I love the film Julie & Julia, and I had always been wanting to read the book and kept putting off actually looking it up, until it occurred to me that there would probably be an audiobook. The book being narrated by the author was kind of the deciding factor, because who better?

Although I already had an idea of how the story went and some of the hardships Julie goes through in the course of her year of cooking through Mastering The Art of French Cooking, the film really skimmed through some of the heavier stuff that went on, and added a bit of humor and romance, and of course bits of Julia Child's own book My Life in France. This is definitely a case where I like both book and film adaptation, and they can coexist happily despite their differences. I appreciated the film for giving me a picture, and the book for going really deep and all up in those dark places the author crept in to get through that year.

Now I just need to read My Life in France. Audio or print? Gah.

Paddle Your Own Canoe by Nick Offerman (narrated by the author)

This book, along with Amy Poehler's Yes Please (reviewed previously), are the only two that I didn't clear from my phone right away as soon as I finished them to make room for new things (I just generally try to keep my phone clutter-free). It's a book I intend to re-listen to in the near future, because I loved every second of it the first time around.

Paddle is a great collection of little philosophies about life, and observations and musings on a wide range of topics. You'll get a snapshot of Offerman's life as a farmer, as a woodworker, as an actor, and as a husband, among other things. And you'll learn some stuff, maybe. But mostly you'll hear the words of someone who has figured it out: he's happy, satisfied with life, and is all about spreading positivity. He approaches even the slimiest of topics with a reasonable attitude, and delivers some solid truth bombs with plenty of humor peppered throughout. He talks a lot about being productive, honing a craft, and just overall being a good person. Also, if you listen to the audiobook you'll get to hear him sing.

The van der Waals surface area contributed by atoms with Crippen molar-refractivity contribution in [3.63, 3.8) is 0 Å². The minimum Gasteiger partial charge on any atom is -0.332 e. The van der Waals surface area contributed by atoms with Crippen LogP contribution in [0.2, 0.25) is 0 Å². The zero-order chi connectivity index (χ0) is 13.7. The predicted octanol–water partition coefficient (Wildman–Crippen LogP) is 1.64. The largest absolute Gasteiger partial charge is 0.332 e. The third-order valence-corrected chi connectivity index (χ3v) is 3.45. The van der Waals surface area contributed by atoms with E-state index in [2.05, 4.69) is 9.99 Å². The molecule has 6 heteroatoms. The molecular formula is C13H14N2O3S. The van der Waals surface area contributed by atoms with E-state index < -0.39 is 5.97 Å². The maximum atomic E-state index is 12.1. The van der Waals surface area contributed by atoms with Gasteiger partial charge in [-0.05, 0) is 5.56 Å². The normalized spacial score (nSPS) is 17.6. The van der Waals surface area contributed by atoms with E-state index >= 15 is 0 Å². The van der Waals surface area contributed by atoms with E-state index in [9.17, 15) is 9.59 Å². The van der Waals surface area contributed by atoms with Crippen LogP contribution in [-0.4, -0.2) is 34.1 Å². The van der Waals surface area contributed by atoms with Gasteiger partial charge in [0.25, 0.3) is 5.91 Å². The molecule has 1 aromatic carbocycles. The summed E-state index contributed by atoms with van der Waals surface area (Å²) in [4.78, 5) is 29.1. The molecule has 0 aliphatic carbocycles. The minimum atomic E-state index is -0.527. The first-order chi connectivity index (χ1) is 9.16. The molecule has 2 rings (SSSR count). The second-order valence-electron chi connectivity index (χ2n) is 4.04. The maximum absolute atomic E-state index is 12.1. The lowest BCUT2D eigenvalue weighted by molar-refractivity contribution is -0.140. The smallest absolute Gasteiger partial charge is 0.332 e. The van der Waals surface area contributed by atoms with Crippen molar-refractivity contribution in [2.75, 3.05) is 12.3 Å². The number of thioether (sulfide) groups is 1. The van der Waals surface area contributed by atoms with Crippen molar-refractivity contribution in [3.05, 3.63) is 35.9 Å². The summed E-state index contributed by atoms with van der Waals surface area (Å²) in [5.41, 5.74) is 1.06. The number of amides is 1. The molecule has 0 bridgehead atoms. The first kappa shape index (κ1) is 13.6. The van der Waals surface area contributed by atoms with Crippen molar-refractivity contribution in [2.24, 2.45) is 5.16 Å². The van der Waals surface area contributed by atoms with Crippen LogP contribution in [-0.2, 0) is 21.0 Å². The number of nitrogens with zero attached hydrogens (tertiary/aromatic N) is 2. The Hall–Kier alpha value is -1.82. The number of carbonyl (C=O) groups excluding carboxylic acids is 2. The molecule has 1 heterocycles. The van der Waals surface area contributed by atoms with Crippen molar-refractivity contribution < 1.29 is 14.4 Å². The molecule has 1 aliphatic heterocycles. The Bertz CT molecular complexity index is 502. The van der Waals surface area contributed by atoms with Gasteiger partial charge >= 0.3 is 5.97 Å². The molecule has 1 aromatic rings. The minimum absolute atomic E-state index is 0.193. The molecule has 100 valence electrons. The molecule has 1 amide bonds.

I read Paddle Your Own Canoe as a part of the Book Riot 2015 Read Harder Challenge, fulfilling the audiobook task.

Bite-Sized Audiobook Reviews: YES PLEASE and WAISTCOATS & WEAPONRY

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Yes Please by Amy Poehler (narrated by Amy Poehler)

The only reason I didn't listen to this audiobook right away, like right when it was released, was because I was still deciding whether I wanted to get the print book instead. After all, if I really ended up loving this book, which I knew I would because other rad people I know have universally loved it, having a print copy is way better if only because then I can lend it out to all my friends. But then I decided that I'd rather listen to the author narrate her own book (and hear all her wonderful guests who recorded it with her), and simply buy several copies for my friends later, because it's so, so worth the money and attention.

Yes Please is absolutely hilarious, and sweet, and candid, and all of the best things I can say about it. I laughed out loud like a madwoman listening to this, and as soon as the recording ended, it took everything I had not to just hit play all over again. It's that good. It's that funny. If you're even just a little bit familiar with Amy, or are into TV or comedy or are a mom, or who knows, there are a lot of ways you can relate to this book: you need to read this. And no, I'm not just talking to my fellow ladies - my male friends have also loved and recommended it. Read it.

Waistcoats & Weaponry by Gail Carriger (narrated by Moira Quirk)